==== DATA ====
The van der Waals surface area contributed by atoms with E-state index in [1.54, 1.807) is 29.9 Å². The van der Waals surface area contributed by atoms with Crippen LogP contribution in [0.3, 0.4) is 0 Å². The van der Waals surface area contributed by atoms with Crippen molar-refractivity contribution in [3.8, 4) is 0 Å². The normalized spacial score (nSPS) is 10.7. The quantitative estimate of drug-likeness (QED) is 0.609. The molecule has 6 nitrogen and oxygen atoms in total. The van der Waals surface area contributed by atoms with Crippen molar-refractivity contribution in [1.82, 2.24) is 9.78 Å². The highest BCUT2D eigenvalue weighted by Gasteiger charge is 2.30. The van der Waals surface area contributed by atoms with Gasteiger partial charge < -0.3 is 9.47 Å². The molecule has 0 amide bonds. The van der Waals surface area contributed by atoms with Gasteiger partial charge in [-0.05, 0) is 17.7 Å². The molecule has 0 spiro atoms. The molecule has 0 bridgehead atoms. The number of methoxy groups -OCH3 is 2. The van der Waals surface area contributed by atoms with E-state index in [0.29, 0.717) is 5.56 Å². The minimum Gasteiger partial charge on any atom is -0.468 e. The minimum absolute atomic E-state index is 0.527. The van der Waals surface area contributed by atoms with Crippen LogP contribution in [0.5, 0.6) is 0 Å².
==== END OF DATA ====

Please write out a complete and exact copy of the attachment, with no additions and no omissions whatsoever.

The van der Waals surface area contributed by atoms with E-state index in [1.54, 1.807) is 29.9 Å². The van der Waals surface area contributed by atoms with Crippen LogP contribution in [0.3, 0.4) is 0 Å². The van der Waals surface area contributed by atoms with Crippen molar-refractivity contribution in [3.8, 4) is 0 Å². The normalized spacial score (nSPS) is 10.7. The quantitative estimate of drug-likeness (QED) is 0.609. The molecule has 6 nitrogen and oxygen atoms in total. The van der Waals surface area contributed by atoms with Crippen molar-refractivity contribution in [1.82, 2.24) is 9.78 Å². The highest BCUT2D eigenvalue weighted by Gasteiger charge is 2.30. The van der Waals surface area contributed by atoms with Gasteiger partial charge < -0.3 is 9.47 Å². The molecule has 0 amide bonds. The van der Waals surface area contributed by atoms with Gasteiger partial charge in [-0.05, 0) is 17.7 Å². The molecule has 0 spiro atoms. The molecule has 0 bridgehead atoms. The number of methoxy groups -OCH3 is 2. The van der Waals surface area contributed by atoms with E-state index in [0.29, 0.717) is 5.56 Å². The minimum Gasteiger partial charge on any atom is -0.468 e. The minimum absolute atomic E-state index is 0.527. The van der Waals surface area contributed by atoms with Crippen LogP contribution in [0.5, 0.6) is 0 Å².